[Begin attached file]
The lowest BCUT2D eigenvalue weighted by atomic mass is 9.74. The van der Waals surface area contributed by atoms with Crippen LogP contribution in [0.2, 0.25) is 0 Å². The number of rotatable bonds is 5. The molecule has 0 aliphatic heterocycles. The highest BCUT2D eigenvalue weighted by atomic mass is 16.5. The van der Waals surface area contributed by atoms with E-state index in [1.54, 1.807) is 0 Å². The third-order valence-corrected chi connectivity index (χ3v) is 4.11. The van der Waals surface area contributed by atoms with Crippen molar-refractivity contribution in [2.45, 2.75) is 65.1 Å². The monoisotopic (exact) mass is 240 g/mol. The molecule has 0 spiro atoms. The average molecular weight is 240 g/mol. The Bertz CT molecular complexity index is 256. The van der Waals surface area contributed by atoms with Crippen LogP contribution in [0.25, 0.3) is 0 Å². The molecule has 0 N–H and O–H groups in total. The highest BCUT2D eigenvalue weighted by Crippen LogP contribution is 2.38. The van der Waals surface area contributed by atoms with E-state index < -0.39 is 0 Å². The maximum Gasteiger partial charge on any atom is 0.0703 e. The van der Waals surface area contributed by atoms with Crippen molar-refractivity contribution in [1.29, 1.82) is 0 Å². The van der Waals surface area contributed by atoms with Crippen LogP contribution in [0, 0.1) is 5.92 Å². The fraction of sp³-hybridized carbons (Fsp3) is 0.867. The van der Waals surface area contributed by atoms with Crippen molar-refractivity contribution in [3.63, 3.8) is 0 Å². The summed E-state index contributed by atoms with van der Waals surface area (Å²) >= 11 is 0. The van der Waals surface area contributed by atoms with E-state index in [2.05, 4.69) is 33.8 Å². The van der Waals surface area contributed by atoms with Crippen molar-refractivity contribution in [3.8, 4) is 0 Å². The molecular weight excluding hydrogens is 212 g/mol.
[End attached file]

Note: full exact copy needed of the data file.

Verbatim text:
The lowest BCUT2D eigenvalue weighted by atomic mass is 9.74. The van der Waals surface area contributed by atoms with Crippen LogP contribution in [0.2, 0.25) is 0 Å². The number of rotatable bonds is 5. The molecule has 0 aliphatic heterocycles. The highest BCUT2D eigenvalue weighted by atomic mass is 16.5. The van der Waals surface area contributed by atoms with E-state index in [1.54, 1.807) is 0 Å². The third-order valence-corrected chi connectivity index (χ3v) is 4.11. The van der Waals surface area contributed by atoms with Crippen molar-refractivity contribution in [2.45, 2.75) is 65.1 Å². The monoisotopic (exact) mass is 240 g/mol. The molecule has 0 spiro atoms. The average molecular weight is 240 g/mol. The Bertz CT molecular complexity index is 256. The van der Waals surface area contributed by atoms with Crippen LogP contribution in [0.25, 0.3) is 0 Å². The molecule has 0 N–H and O–H groups in total. The highest BCUT2D eigenvalue weighted by Crippen LogP contribution is 2.38. The van der Waals surface area contributed by atoms with E-state index < -0.39 is 0 Å². The maximum Gasteiger partial charge on any atom is 0.0703 e. The van der Waals surface area contributed by atoms with Crippen molar-refractivity contribution in [1.29, 1.82) is 0 Å². The van der Waals surface area contributed by atoms with Crippen LogP contribution in [0, 0.1) is 5.92 Å². The fraction of sp³-hybridized carbons (Fsp3) is 0.867. The van der Waals surface area contributed by atoms with Crippen molar-refractivity contribution in [3.63, 3.8) is 0 Å². The summed E-state index contributed by atoms with van der Waals surface area (Å²) >= 11 is 0. The van der Waals surface area contributed by atoms with E-state index in [2.05, 4.69) is 33.8 Å². The van der Waals surface area contributed by atoms with Crippen molar-refractivity contribution in [3.8, 4) is 0 Å². The molecular weight excluding hydrogens is 212 g/mol.